- Minimum length of training for proficiency: 30 weeks (750 hours)
Group III: Languages with linguistic and/or cultural differences from English
- Indonesian, Malaysian, Swahili
- Minimum length of training for proficiency: 36 Weeks (900 Hours)
Group IV: Languages with significant linguistic and/or cultural differences from English
- Amharic, Bengali, Burmese, Croation, Czech, Finnish, Greek, Hebrew, Hindi, Hungarian, Icelandic, Latvian, Lithuanian, Mongolian, Nepali, Pashto, Persian (Dari, Farsi, Tajik), Pilipino, Polish, Russian, Serbian, Slovak, Slovenian, Thai, Tamil, Turkish, Ukrainian, Urdu, Vietnamese
- Minimum length of training for proficiency: 44 Weeks (1,100 Hours)
Group V: Exceptionally difficult languages for native English speakers
- Arabic, Cantonese Chinese, Mandarin Chinese, Japanese, Korean
- Minimum length of training for proficiency: 88 Weeks (2,200 Hours)
If you're looking for a challenge and willing to learn a completely new alphabet and sounds, then consider learning a Category IV or V language. If, however, you'd prefer to stick to the Latin alphabet and sounds, then I'd recommend sticking with a Category I or II language.
Would you like your chosen language to be a good base for learning others?Due to a mixture of geography, history, politics, and time, some languages evolved so that their alphabet, vocabulary and grammar are very similar.
When your friend tells you that Portuguese is easy because some words are "just like Spanish," she's not lying; there are some very similar words thanks to Latin's influence on both languages. Learning one of these languages can make understanding and learning the other much easier in the future. Some languages are even mutually intelligible, which means if you learn one, you can understand most of the other.
Here are some of the world's most spoken mutually intelligible languages:
- Romance (Latin-based) languages: Spanish, French, Italian, Portuguese, Romanian, Catalan, Galician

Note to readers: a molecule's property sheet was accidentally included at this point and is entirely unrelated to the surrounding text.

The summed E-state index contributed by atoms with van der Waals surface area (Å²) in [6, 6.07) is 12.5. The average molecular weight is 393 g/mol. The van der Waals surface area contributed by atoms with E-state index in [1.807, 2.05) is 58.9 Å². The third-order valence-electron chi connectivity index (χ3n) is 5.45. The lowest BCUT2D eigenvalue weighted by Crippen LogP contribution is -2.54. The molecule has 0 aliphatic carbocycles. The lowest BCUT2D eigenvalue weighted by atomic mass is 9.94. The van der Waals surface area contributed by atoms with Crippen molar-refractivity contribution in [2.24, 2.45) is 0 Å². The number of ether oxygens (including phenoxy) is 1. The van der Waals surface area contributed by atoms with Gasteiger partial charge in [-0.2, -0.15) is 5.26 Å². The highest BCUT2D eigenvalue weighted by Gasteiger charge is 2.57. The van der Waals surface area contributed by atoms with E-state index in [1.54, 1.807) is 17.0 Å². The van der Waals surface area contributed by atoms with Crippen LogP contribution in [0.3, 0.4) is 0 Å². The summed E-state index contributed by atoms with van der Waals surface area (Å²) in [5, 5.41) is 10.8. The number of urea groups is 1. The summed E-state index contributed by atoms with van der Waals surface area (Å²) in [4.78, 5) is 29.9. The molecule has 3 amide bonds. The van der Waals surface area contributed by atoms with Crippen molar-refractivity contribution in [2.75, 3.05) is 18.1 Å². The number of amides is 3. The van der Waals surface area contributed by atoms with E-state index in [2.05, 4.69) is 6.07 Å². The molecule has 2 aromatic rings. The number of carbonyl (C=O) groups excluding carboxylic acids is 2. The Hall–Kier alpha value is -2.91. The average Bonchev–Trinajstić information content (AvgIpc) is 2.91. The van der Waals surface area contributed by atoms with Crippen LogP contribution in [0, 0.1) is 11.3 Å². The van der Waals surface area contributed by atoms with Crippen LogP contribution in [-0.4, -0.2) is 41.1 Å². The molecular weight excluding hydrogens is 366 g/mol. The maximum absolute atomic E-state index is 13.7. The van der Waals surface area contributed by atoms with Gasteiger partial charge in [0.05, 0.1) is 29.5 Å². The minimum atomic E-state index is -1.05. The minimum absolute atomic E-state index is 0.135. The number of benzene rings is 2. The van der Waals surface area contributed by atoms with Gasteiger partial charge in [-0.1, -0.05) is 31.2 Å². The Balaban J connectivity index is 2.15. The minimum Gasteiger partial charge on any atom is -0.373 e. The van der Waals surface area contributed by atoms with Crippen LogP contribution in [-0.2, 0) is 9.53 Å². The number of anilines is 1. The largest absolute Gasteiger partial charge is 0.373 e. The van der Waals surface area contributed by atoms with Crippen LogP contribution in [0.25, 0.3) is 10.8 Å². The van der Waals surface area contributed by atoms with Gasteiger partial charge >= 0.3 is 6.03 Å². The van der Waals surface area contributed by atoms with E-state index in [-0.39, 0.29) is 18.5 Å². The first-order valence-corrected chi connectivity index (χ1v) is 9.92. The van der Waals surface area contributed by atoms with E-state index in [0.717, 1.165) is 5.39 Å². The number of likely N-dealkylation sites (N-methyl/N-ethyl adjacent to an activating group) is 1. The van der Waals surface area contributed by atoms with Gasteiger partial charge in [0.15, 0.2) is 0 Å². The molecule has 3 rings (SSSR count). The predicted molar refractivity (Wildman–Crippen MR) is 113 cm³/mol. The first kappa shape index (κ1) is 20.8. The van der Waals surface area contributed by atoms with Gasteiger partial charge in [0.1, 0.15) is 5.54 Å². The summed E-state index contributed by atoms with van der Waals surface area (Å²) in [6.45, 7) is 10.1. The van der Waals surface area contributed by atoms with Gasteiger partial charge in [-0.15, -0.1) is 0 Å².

- Germanic languages: German, Dutch, Afrikaans, West Frisian, Yiddish (spoken)
- North Germanic languages: Danish, Norwegian, Swedish
- Finno-Ugrian languages: Finnish, Estonian, Hungarian and Karelian
- Uguz languages: Turkish, Azerbaijani, Turkmen, Crimean Tatar, Gaguaz, Urum
- East Slavic languages: Russian, Belarusian, Ukrainian, spoken Polish
- Southern Slavic languages: Bulgarian, Slovenian, Bosnian, Serbian, Croatian, Serbo-Croatian, Montenegrin, Macedonian
- Western Iranian languages: Persian, Farsi, spoken Dari, spoken Tajik
- Hindustani languages: Hindi, Urdu
Is there anything else I should keep in mind when choosing a language?There are two final, important aspects to keep in mind when deciding which language you would like to learn.
First of all, it's important to choose a language that you know can improve your life. The more a language can help to improve your life, the more motivated you will be to learn it. The more motivated you are to learn it, the easier, more fun, and faster it will be to learn the language. Choose a language that will bring you personal fulfillment.
Finally, know which resources are available to you. Some languages are easier to study than others simply because of the resources available to you in your neighborhood, city, country, or online. Studying a language with easily accessible resources can save you time and money and help you to make your studies more varied, interactive and practical. Keep this in mind when choosing your language.
While learning a language can sometimes be a challenge, choosing which language to learn shouldn't be.
Just use these practical, easy-to-follow criteria as your personal language selection guide, and you'll be on the right track to language learning success.
What about you? How did you decide which language to learn?
By Andrea Reisenauer, guest blogger. Andrea Reisenauer is a language lover, ESL teacher Rocket Languages fan with a Master's degree in Translation. She speaks Spanish, Catalan, and Italian and is currently studying French.